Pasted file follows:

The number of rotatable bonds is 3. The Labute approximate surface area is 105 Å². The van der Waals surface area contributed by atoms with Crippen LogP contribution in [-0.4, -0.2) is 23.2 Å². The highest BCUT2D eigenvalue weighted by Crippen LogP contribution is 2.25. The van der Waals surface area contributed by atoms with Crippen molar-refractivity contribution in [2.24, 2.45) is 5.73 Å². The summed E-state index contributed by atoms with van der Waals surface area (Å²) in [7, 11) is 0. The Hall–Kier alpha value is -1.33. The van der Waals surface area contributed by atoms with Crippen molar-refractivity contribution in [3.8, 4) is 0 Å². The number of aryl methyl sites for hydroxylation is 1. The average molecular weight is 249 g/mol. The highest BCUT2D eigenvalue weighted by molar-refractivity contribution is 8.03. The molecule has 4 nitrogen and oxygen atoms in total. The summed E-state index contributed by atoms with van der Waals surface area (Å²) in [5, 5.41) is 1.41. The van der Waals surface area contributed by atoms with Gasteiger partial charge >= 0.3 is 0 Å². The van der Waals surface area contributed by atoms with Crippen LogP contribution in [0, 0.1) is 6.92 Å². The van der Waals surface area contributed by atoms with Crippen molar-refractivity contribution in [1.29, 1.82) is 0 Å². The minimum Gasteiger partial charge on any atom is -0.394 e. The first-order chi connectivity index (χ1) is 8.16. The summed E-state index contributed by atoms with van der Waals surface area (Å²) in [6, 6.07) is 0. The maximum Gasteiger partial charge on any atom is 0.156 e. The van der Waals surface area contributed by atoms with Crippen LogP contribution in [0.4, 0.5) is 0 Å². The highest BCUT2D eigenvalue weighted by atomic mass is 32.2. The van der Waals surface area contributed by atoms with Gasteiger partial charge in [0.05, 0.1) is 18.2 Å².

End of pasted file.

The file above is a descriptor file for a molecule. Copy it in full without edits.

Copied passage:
The number of rotatable bonds is 3. The Labute approximate surface area is 105 Å². The van der Waals surface area contributed by atoms with Crippen LogP contribution in [-0.4, -0.2) is 23.2 Å². The highest BCUT2D eigenvalue weighted by Crippen LogP contribution is 2.25. The van der Waals surface area contributed by atoms with Crippen molar-refractivity contribution in [2.24, 2.45) is 5.73 Å². The summed E-state index contributed by atoms with van der Waals surface area (Å²) in [7, 11) is 0. The Hall–Kier alpha value is -1.33. The van der Waals surface area contributed by atoms with Crippen molar-refractivity contribution in [3.8, 4) is 0 Å². The number of aryl methyl sites for hydroxylation is 1. The average molecular weight is 249 g/mol. The highest BCUT2D eigenvalue weighted by molar-refractivity contribution is 8.03. The molecule has 4 nitrogen and oxygen atoms in total. The summed E-state index contributed by atoms with van der Waals surface area (Å²) in [5, 5.41) is 1.41. The van der Waals surface area contributed by atoms with Gasteiger partial charge >= 0.3 is 0 Å². The van der Waals surface area contributed by atoms with Crippen LogP contribution in [0, 0.1) is 6.92 Å². The van der Waals surface area contributed by atoms with Crippen molar-refractivity contribution in [1.29, 1.82) is 0 Å². The minimum Gasteiger partial charge on any atom is -0.394 e. The first-order chi connectivity index (χ1) is 8.16. The summed E-state index contributed by atoms with van der Waals surface area (Å²) in [6, 6.07) is 0. The maximum Gasteiger partial charge on any atom is 0.156 e. The van der Waals surface area contributed by atoms with Crippen LogP contribution in [0.4, 0.5) is 0 Å². The highest BCUT2D eigenvalue weighted by atomic mass is 32.2. The van der Waals surface area contributed by atoms with Gasteiger partial charge in [0.05, 0.1) is 18.2 Å².